var addCustomSelect = function(wrapper){
			var mySelect = new elSelect( {container : wrapper});
	if ($(wrapper).getElement('select')) $(wrapper).getElement('select').setStyle('display','inline'); // Select is still here - degrade gracefully
if($('cust-sel')) addCustomSelect('cust-sel'); // Call as soon as possible

Other good tip is to have the select (you are replacing) with style visibility:hidden so it does not flicker when loading.

You can download my modified version from here. It has 1 and 2 applied plus some other minor changes. Still it is a good idea to diff the original and my version since I have custom modification that you might not need.

Dojo vs JQuery vs MooTools vs Prototype Performance Comparison

Updated: MooTools vs JQuery vs Prototype vs YUI vs Dojo Comparison Revised

As part of my Mootools lecture at Codecamp I showed a brief speed comparison between the most used Javascript Frameworks running in the major browsers. Now as the Mootools team has extended their performance test tool (slickspeed) it is time to revise my benchmarks and extend them over more browser/platforms.

Test results (Lower is better):

Speed Comparsion Graph

*For example FF (XP-NA) is Firefox with no addons (extensions) enabled running under Windows XP

You can check the actual numbers (in ms) and the full browsers information in the table bellow:

Dojo 1.0.2 JQuery 1.2.3 MooTools 1.2beta2 Prototype
Mozilla Firefox – no addons – winxp 128 266 115 259
Mozilla Firefox – winxp 144 290 127 260
Mozilla Firefox – linux 253 438 255 384
Opera 9.26 – winxp 32 136 148 194
Opera 9.26 – linux 110 188 238 364
Internet Explorer 7 – no addons – winxp 263 330 662 1563
Internet Explorer 7 – winxp 264 334 674 1583
Internet Explorer 6 387 600 945 2279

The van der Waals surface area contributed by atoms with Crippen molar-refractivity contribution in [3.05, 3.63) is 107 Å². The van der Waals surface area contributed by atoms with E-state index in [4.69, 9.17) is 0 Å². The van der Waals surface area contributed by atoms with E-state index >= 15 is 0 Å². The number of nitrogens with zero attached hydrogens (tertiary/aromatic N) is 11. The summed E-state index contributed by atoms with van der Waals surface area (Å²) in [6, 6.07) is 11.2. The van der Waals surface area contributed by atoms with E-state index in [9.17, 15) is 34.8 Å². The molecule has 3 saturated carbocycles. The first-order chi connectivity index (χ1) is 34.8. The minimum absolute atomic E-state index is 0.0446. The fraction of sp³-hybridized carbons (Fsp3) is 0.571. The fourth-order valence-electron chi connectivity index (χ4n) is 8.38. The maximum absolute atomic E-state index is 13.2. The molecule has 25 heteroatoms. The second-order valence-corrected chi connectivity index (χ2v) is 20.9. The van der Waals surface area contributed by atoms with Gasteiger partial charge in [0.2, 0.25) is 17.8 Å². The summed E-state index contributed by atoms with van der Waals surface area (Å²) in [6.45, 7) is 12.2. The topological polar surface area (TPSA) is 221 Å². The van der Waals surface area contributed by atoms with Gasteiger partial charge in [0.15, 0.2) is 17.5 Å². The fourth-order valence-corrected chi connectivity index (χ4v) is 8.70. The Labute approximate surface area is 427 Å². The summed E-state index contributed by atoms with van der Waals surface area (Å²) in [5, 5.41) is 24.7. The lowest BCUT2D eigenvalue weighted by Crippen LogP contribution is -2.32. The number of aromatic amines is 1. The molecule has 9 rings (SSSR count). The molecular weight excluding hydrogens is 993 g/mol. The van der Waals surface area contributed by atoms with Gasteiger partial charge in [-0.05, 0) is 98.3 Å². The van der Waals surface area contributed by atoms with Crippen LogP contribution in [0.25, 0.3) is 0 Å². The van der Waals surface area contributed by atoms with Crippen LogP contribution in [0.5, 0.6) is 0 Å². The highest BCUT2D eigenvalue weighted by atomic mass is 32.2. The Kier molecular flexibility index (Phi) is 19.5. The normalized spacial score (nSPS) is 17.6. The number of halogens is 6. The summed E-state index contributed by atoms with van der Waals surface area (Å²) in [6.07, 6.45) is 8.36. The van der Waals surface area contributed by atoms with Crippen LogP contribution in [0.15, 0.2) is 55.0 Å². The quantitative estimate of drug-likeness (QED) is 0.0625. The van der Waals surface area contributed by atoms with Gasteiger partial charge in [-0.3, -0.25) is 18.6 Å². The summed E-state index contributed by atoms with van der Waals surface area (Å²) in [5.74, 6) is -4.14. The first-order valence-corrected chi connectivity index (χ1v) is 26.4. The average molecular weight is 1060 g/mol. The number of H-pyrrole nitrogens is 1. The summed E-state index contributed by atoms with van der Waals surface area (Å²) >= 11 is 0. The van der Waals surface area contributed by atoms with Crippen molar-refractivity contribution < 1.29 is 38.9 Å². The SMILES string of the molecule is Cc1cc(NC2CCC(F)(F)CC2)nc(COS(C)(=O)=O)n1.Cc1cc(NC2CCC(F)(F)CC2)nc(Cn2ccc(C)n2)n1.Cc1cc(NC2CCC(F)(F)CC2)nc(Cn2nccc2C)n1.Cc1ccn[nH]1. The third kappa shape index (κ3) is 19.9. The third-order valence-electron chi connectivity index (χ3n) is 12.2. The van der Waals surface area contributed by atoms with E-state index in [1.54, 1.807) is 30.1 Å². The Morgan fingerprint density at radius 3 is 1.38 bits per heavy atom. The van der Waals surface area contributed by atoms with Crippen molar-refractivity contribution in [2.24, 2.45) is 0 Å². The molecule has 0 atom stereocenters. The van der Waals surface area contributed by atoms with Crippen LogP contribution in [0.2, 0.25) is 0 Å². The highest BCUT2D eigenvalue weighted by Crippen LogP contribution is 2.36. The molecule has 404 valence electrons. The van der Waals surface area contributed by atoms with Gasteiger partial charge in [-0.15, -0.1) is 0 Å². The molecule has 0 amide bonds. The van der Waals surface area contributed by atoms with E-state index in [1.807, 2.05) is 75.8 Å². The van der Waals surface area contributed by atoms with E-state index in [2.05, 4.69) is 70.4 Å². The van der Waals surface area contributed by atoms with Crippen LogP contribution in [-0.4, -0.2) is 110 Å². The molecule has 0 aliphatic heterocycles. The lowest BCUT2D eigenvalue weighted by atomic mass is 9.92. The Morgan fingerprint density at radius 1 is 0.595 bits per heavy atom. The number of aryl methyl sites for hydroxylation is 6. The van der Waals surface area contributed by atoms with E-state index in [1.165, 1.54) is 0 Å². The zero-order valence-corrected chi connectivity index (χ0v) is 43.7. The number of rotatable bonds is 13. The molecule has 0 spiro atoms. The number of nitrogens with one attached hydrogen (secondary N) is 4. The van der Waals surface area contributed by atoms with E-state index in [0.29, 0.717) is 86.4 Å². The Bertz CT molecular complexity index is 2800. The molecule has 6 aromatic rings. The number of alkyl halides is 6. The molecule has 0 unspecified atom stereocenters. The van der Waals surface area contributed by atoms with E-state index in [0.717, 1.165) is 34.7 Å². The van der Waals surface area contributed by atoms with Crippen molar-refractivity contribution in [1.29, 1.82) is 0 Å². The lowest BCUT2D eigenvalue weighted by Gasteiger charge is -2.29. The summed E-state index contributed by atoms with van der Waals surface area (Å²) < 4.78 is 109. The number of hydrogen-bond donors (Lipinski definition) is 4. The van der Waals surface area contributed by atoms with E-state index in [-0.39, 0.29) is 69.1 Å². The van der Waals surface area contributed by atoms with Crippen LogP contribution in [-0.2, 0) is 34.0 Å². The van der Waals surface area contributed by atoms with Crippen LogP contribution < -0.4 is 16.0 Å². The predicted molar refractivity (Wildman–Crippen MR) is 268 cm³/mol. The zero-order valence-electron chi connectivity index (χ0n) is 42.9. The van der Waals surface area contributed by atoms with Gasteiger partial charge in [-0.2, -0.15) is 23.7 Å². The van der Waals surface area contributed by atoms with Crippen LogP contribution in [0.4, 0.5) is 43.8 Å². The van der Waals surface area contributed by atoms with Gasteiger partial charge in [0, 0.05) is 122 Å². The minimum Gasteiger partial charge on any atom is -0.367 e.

Internet Explorer 6 – linux (wine) 692 978 1310 2616
Safari 3.0.4 Beta 3 – winxp 36 76 84 116
Konqueror – linux 324 450 X X


  • Safari under Windows XP is really blazing fast
  • Mootools and Prototype JS do not work under Konqueror (KDE’s default browser)
  • Dojo performs great. If we take only these test into consideration it safe to say it is the fastest Javascript Framework
  • Linux browsers are relatively slower against their Windows versions
  • Prototype is insanly slow under Internet Explorer

Disclaimer: This benchmark is somehow subjective because the test results depend on the current OS load and other factors. If you have any corrections or comments on this topic I will gladly review them and will revise the results if needed.

WAI / XHTML Valid Input Watermarks for Mootools

Just refactored the input watermarking script, of course it is still XHTML 1.0 transitional and WCAG priority 1,2 valid.


// This Javascript is written by Peter Velichkov (
// and is distributed under the following license :
// Use and modify all you want just keep this comment. Thanks
var values = new Array();
var inputs = new Array();
function addWaterMark(el){
	try {
			if (el.value === values[inputs.indexOf(el)]){el.value = ''};
			if(this.value === ''){el.value = values[inputs.indexOf(el)]};